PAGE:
Dan Bailey’s first contract with the Vikings was worth nearly $2 million when he signed with the team before Week 3 of the 2018 season, after the team turned to the veteran to shore up its kicking situation following Daniel Carlson’s three misses against Green Bay the week before.
Bailey hit only 75% of his field-goal attempts last season and got just over $1 million when he signed with the Vikings this spring. He was named NFC special teams player of the week after hitting four field goals against the Chargers on Sunday and has a chance to make an additional $1 million by triggering an incentive in his contract if he makes more than 90% of his attempts during the regular season (he is currently at 91.7%).
The fact the Vikings’ kicking operation has largely worked without issue this season — after an offseason in which the Vikings held competitions at kicker, punter and long snapper — owes plenty to Bailey’s bounce-back year and the presence of veteran punter and holder Britton Colquitt, who signed with the team at the end of the preseason following the release of Kaare Vedvik.
But it’s been rookie long snapper Austin Cutting who has quietly lent stability to the group with his consistency during his first season, special teams coordinator Marwan Maalouf said Friday.
“That makes a huge difference,” Maalouf said. “What he’s done with his level of consistency is really good for a rookie. I look at all these guys that made the Pro Bowl and stuff like that, and I’d put him up against anybody, really. I think he’s beyond his years. He’s an incredibly intelligent guy, and he’s got the mentality you want in a long snapper.
“The best part is usually not talking about somebody like him, but he deserves the recognition just as much as Britton and Dan, really.”
The Vikings kept Cutting, their 12th and final pick in the draft last spring, over Kevin McDermott this year.
“I think he’s just very levelheaded; there’s no highs and lows, there’s no peaks and valleys,” Maalouf said. “We try to put him in as many game situations as possible, just to get him ready for it, and he’s stepped up to the challenge.”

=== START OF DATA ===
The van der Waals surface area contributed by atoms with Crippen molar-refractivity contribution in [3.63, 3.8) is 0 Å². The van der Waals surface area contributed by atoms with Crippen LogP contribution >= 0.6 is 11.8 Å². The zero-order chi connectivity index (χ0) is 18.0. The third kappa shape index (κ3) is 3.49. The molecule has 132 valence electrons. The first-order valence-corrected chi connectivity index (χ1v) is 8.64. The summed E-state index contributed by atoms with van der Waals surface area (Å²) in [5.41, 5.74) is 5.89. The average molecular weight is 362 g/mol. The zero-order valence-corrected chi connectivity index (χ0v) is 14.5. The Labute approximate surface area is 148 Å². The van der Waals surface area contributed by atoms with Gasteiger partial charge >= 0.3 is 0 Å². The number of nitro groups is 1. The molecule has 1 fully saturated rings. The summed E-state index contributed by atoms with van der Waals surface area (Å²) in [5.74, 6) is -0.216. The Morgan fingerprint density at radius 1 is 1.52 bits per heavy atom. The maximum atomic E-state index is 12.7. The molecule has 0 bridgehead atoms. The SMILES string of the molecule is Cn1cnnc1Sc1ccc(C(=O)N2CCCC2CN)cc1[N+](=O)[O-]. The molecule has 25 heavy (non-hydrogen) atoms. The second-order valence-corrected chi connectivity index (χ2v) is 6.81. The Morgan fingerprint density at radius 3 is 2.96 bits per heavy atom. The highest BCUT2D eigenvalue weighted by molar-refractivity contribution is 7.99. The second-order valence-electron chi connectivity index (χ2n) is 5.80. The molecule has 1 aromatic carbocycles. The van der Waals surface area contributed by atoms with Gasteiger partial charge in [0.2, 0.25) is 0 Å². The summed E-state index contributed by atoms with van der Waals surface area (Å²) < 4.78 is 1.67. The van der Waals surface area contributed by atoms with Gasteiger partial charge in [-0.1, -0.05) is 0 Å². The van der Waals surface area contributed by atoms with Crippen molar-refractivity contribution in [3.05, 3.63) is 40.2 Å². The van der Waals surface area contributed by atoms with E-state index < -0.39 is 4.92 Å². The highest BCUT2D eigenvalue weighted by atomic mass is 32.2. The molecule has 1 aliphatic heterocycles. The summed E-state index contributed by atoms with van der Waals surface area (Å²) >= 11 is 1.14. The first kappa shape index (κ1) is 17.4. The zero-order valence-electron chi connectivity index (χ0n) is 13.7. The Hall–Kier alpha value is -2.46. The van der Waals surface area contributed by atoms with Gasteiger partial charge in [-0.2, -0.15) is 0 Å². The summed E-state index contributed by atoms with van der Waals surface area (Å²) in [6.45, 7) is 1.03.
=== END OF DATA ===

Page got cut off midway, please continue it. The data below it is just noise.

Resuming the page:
Packers gave Cousins trouble on play action
No NFL quarterback, according to Pro Football Focus, has been more effective on play action this season than Kirk Cousins, who has posted a 135.3 passer rating while throwing for 14 touchdowns against one interception off play fakes.
Cousins’ lone interception — and one of his rare days without play-action success — came in Week 2 against the Packers, when he completed just four of his nine passes for 44 yards on play action.
The Packers took something of a novel approach to the Vikings’ play fakes that day, making a priority of taking away Cousins’ bootleg throws by attacking him off the edge of the Vikings’ line. Dalvin Cook rushed for 154 yards in the process, but with Cook unlikely to play Monday night because of chest and shoulder injuries, the Packers might be more emboldened to follow the approach they took in Week 2.
“I’d say it was somewhat unique,” offensive coordinator Kevin Stefanski said. “I think teams go into it, they play their defense, they play their strengths, and they also look at us and say, ‘What do we want to stop?’ We’ll see what their plan is.
“I think that’s the fun part of this business for us; we have a plan going into it, and then we’ve got to be ready to adapt.”
Vikings open gates early on Monday
The Vikings announced they will open gates at U.S. Bank Stadium at 4:45 p.m. Monday, giving fans an extra half-hour to enter the stadium before the 7:15 kickoff against the Packers. The team ordinarily opens gates to the stadium two hours before kickoff.
With the Vikings’ final two games at home against the Packers and Bears, the team also reminded fans not to buy tickets from potentially untrustworthy sources, adding its only authorized sources for tickets are its own website, Ticketmaster, NFL Ticket Exchange, StubHub and SeatGeek.